Shivraj Singh Chouhan | File photo
Battle for state leadership
Has former Madhya Pradesh chief minister Shivraj Singh Chouhan's sudden activism got anything to do with the Bharatiya Janata Party (BJP)'s search for a new state unit president? He recently courted arrest along with some farmer leaders protesting the urea crisis. Then he sat on dharna seeking justice for a rape victim. Some read that as an effort to convey to the party leadership at the centre that Madhya Pradesh needs a firebrand president. On his part, current state BJP president Rakesh Singh has been keeping a low profile. As things stand, the state unit seems divided into two groups. While one is rooting for Chouhan, the other is batting for Singh.
Parliament on Tuesday organised a lecture on “effortless weight loss and diabetes prevention” for members. An advisory to MPs said that it was in “consonance with the Fit India programme”. The MPs were addressed by Dr J V Dixit, who highlighted “treatment/techniques for effortless weight loss, obesity, diabetes, anaemia and migraine,” the advisory said. Some members who attended the lecture including Bharatiya Janata Party‘s CR Patil said they have benefitted from Dixit’s “two-meals-a-day diet plan”. Dixit’s diet plan is quite popular in Maharashtra, and quite the rage on social media but it has also faced criticism from experts that it is not supported by scientific evidence. At an event last year, Nationalist Congress Party’s Supriya Sule had said all Maharashtrian weddings had a time slot during dinner for those who followed the Dixit diet plan.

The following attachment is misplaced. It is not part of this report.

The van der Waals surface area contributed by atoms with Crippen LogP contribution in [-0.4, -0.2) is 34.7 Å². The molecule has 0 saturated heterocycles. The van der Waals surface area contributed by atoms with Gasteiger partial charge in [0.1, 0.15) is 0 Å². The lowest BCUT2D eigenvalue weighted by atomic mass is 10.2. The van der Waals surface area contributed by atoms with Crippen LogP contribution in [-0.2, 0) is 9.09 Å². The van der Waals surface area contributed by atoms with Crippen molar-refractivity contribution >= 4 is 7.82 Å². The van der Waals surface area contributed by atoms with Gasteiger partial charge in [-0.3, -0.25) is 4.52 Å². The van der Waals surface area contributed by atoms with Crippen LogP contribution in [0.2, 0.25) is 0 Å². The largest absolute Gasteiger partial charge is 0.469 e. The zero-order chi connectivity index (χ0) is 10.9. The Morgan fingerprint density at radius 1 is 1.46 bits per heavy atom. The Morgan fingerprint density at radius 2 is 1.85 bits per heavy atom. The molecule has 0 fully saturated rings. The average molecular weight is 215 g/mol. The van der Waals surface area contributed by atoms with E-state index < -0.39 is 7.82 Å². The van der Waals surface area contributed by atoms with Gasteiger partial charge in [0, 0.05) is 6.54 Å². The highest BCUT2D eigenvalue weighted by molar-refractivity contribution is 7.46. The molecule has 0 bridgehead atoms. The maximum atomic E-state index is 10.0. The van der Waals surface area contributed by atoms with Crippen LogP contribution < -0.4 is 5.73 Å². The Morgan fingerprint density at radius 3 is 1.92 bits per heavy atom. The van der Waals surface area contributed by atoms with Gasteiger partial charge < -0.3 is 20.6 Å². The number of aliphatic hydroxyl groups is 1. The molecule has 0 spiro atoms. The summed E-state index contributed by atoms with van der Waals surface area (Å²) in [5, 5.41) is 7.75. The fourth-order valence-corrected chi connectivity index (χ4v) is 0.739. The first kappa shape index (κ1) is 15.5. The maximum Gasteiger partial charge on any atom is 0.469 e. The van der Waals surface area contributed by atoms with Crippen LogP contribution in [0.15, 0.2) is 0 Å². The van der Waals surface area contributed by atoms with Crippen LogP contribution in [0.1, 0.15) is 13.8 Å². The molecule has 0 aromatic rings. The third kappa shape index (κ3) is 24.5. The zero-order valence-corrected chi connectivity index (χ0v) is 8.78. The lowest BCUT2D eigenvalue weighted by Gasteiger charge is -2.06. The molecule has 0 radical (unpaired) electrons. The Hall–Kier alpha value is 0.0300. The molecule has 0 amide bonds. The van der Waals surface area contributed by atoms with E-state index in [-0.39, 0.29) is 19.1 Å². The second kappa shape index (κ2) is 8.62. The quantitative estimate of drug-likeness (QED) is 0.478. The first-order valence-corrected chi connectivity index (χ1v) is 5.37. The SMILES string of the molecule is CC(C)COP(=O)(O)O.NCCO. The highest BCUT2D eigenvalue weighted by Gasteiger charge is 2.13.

With the Delhi Assembly election just months away, there's a mad scramble among local leaders of the Bharatiya Janata Party and municipal councillors in Delhi to solicit party tickets. Things came to such a pass that a senior party functionary had to step in and tick off councillors for lobbying for tickets — they were told "deserving candidates" would make the cut without much trouble. The party's sanyojaks (convenor) and vistaraks (membership drive in charges) from each constituency were also told to first resign from their organisational posts before throwing their hats into the ring. That was not enough to hold back hopefuls from flocking outside the offices of the various “power centres”.